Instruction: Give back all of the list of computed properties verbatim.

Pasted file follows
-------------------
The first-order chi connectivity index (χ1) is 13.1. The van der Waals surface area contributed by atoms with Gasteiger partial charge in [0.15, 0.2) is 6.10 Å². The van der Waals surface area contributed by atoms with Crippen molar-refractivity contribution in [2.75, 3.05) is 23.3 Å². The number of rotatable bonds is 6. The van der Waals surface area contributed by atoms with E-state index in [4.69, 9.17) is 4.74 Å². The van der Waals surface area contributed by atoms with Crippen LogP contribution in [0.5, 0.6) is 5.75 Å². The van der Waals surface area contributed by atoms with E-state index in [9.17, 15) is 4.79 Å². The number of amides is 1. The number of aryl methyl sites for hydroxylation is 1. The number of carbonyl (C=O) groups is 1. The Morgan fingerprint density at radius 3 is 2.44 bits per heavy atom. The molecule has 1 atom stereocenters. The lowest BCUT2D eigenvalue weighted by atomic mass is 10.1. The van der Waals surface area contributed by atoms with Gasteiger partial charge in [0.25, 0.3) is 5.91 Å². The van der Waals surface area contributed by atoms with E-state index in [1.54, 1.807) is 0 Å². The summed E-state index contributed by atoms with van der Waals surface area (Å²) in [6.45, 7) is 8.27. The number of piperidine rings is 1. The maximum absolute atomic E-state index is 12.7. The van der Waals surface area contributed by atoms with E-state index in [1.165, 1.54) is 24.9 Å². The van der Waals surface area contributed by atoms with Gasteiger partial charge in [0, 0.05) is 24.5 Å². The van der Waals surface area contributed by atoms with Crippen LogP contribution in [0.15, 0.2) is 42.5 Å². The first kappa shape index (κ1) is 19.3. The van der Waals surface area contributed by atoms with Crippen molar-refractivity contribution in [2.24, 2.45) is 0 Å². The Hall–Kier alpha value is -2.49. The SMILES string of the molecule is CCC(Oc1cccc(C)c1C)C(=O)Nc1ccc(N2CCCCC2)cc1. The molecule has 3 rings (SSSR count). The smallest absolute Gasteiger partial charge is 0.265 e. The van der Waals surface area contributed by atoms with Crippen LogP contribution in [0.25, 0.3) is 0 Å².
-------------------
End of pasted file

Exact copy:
The first-order chi connectivity index (χ1) is 13.1. The van der Waals surface area contributed by atoms with Gasteiger partial charge in [0.15, 0.2) is 6.10 Å². The van der Waals surface area contributed by atoms with Crippen molar-refractivity contribution in [2.75, 3.05) is 23.3 Å². The number of rotatable bonds is 6. The van der Waals surface area contributed by atoms with E-state index in [4.69, 9.17) is 4.74 Å². The van der Waals surface area contributed by atoms with Crippen LogP contribution in [0.5, 0.6) is 5.75 Å². The van der Waals surface area contributed by atoms with E-state index in [9.17, 15) is 4.79 Å². The number of amides is 1. The number of aryl methyl sites for hydroxylation is 1. The number of carbonyl (C=O) groups is 1. The Morgan fingerprint density at radius 3 is 2.44 bits per heavy atom. The molecule has 1 atom stereocenters. The lowest BCUT2D eigenvalue weighted by atomic mass is 10.1. The van der Waals surface area contributed by atoms with Gasteiger partial charge in [0.25, 0.3) is 5.91 Å². The van der Waals surface area contributed by atoms with E-state index in [1.54, 1.807) is 0 Å². The summed E-state index contributed by atoms with van der Waals surface area (Å²) in [6.45, 7) is 8.27. The number of piperidine rings is 1. The maximum absolute atomic E-state index is 12.7. The van der Waals surface area contributed by atoms with E-state index in [1.165, 1.54) is 24.9 Å². The van der Waals surface area contributed by atoms with Gasteiger partial charge in [0, 0.05) is 24.5 Å². The van der Waals surface area contributed by atoms with Crippen LogP contribution in [0.15, 0.2) is 42.5 Å². The first kappa shape index (κ1) is 19.3. The van der Waals surface area contributed by atoms with Crippen molar-refractivity contribution in [2.24, 2.45) is 0 Å². The Hall–Kier alpha value is -2.49. The SMILES string of the molecule is CCC(Oc1cccc(C)c1C)C(=O)Nc1ccc(N2CCCCC2)cc1. The molecule has 3 rings (SSSR count). The smallest absolute Gasteiger partial charge is 0.265 e. The van der Waals surface area contributed by atoms with Crippen LogP contribution in [0.25, 0.3) is 0 Å².